Glidewell joins elite alums from FBI National Academy

  • Published
  • By Wayne Amann
  • OSI Public Affairs

The ranks of Office of Special Investigations alums from the prestigious FBI National Academy (NA) grew Dec. 16, 2021, with the graduation of Special Agent William Glidewell.  

SA Glidewell, the Superintendent with the Directorate of Partner Engagement at Headquarters OSI here, was one of 128 law enforcement leaders from 41 states, seven federal agencies, and two international police agencies to complete the 280th Session, the FBI NA’s equivalent of a class.  

Participation in the academy is by invitation only via a nomination process centered on stringent nominee qualifications. Less than one percent of law enforcement officers will ever attend the course during their career.

“I’m forever grateful that (OSI Commander) Brig. Gen. (Terry L.) Bullard and the OSI leadership team provided me with the chance to achieve this amazing professional milestone,” Glidewell said.

SA Glidewell joins fellow FBI NA graduates: SA Keith Harper* (Session 196); former Command Chief Master Sgt. (retired) Chris Vanburger (249); Ms. Allyson Stephens (254); Command Chief Master Sgt. Gregg Gow (257); SA Matthew Peak (260); SA Van Mance (264); Mr. Jimmie Wideman* (267); SA Elizabeth Richards (268); Chief Master Sgt. David Flanagan (272); and SA Aaron Yardley (276). *Editor’s Note: Not with OSI at graduation.

“I’ve always considered OSI to have some of the most talented, intelligent and dedicated professionals in federal law enforcement,” Glidewell said. “I was selected to attend and join the company of OSI’s prestigious cast of past graduates who represent the great servant leaders I’ve worked for and the talented teams I’ve served on.”

The FBI NA serves to improve the administration of justice in law enforcement agencies worldwide and to raise law enforcement standards, knowledge and cooperation. It’s done through an 11 week program providing graduate coursework in intelligence theory, executive leadership, law, terrorism, communication, behavioral science and forensic science.

“During the session, I was able to network with, and learn from, some of the finest leaders in law enforcement,” Glidewell said. “(It was) truly, a once-in-a-lifetime opportunity where lifelong partnerships and friendships were built.”

Glidewell is no stranger to professional success since becoming a special agent in 2010. Among his accomplishments, he was awarded the 2016 U.S. Attorney’s Office (Middle District of Florida), Outstanding Law Enforcement Officer of the Year in the Major Crimes Category, the same year he was presented the Air Force Arthur S. Flemming Leadership Award. He was a five-time Region Agent of the Year spanning the NCO/SNCO categories and in 2020 was named the OSI Senior NCO Agent of the Year.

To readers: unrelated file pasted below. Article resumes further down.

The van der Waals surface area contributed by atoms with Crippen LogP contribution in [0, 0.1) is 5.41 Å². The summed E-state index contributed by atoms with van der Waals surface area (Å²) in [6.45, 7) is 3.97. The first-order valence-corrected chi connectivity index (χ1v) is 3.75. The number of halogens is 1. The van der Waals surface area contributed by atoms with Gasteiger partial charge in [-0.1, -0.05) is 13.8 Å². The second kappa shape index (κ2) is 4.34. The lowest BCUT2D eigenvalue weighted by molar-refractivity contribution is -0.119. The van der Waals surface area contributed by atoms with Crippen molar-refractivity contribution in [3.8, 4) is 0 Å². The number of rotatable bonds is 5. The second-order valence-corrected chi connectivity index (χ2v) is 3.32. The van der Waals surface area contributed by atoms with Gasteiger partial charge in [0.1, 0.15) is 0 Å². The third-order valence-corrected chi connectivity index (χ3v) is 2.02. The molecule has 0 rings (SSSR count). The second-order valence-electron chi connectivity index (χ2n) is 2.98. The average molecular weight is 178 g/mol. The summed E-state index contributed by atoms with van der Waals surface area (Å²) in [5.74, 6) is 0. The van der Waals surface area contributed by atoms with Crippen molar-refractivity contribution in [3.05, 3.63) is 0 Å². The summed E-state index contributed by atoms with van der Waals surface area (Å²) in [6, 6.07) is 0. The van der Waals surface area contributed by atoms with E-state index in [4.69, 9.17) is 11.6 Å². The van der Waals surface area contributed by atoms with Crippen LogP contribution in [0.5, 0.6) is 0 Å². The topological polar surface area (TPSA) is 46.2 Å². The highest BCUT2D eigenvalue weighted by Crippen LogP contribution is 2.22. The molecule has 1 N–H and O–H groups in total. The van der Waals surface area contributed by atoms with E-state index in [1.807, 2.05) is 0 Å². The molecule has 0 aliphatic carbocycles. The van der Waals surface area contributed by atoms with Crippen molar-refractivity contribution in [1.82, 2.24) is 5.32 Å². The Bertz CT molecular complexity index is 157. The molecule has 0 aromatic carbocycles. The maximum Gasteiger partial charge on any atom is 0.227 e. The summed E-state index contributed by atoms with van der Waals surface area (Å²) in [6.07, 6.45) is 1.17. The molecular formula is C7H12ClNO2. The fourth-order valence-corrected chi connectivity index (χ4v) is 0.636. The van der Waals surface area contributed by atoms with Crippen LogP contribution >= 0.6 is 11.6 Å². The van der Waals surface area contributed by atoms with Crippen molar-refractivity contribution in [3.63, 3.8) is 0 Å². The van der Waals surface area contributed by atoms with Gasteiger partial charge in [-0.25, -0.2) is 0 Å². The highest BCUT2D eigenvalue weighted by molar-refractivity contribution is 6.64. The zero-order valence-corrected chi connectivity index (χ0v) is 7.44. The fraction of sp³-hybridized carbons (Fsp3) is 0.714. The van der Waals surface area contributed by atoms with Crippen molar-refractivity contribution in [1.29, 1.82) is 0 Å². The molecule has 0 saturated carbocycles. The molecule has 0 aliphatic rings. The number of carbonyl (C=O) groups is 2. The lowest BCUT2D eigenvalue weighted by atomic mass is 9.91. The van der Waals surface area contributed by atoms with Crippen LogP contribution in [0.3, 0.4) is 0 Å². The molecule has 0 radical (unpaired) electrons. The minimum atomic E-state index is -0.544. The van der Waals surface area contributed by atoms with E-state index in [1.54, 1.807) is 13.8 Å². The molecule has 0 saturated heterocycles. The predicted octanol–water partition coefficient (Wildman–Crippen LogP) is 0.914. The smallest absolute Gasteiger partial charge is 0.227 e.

Glidewell found the most challenging/demanding area of the FBI NA curriculum was “graduating and actually leaving.”

The final fitness challenge test, the difficult Yellow Brick Road, makes all the academy students physically earn their diplomas.

According to the FBI NA website, the “Yellow Brick Road” is a grueling 6.1-mile run through a hilly, wooded trail built by the Marines. Participants must climb over walls, run through creeks, jump through simulated windows, scale rock faces with ropes, crawl under barbed wire in muddy water, maneuver across a cargo net and more.

When (and if) students complete this arduous test, they receive an actual yellow brick to memorialize their achievement.

The course donned the “Yellow Brick Road” moniker after Marines placed yellow bricks at various spots to show runners the way through the wooded trail.  The fitness challenge began in 1981 and the bricks in 1988.

The academy itself came to fruition on July 29, 1935, in response to a 1930 study recommending the standardization and professionalization of law enforcement departments across the U.S., through centralized training. Backed by the International Association of Chiefs of Police and with the authority of Congress and the Department of Justice, the “FBI Police Training School” was launched.

It expanded the number of international students in August 1962, when President Kennedy signed National Security Action Memorandum No. 177 to enhance the training of overseas officers in the United States.

“The complement of enrichment events, thought-provoking course of study, and fellowship with some of the finest law enforcement leaders around the world has been the highlight of my professional career,” Glidewell said. “I’m excited to return to my OSI family with the NA experience and the new extended family of worldwide police partners, but will miss the daily academy camaraderie.”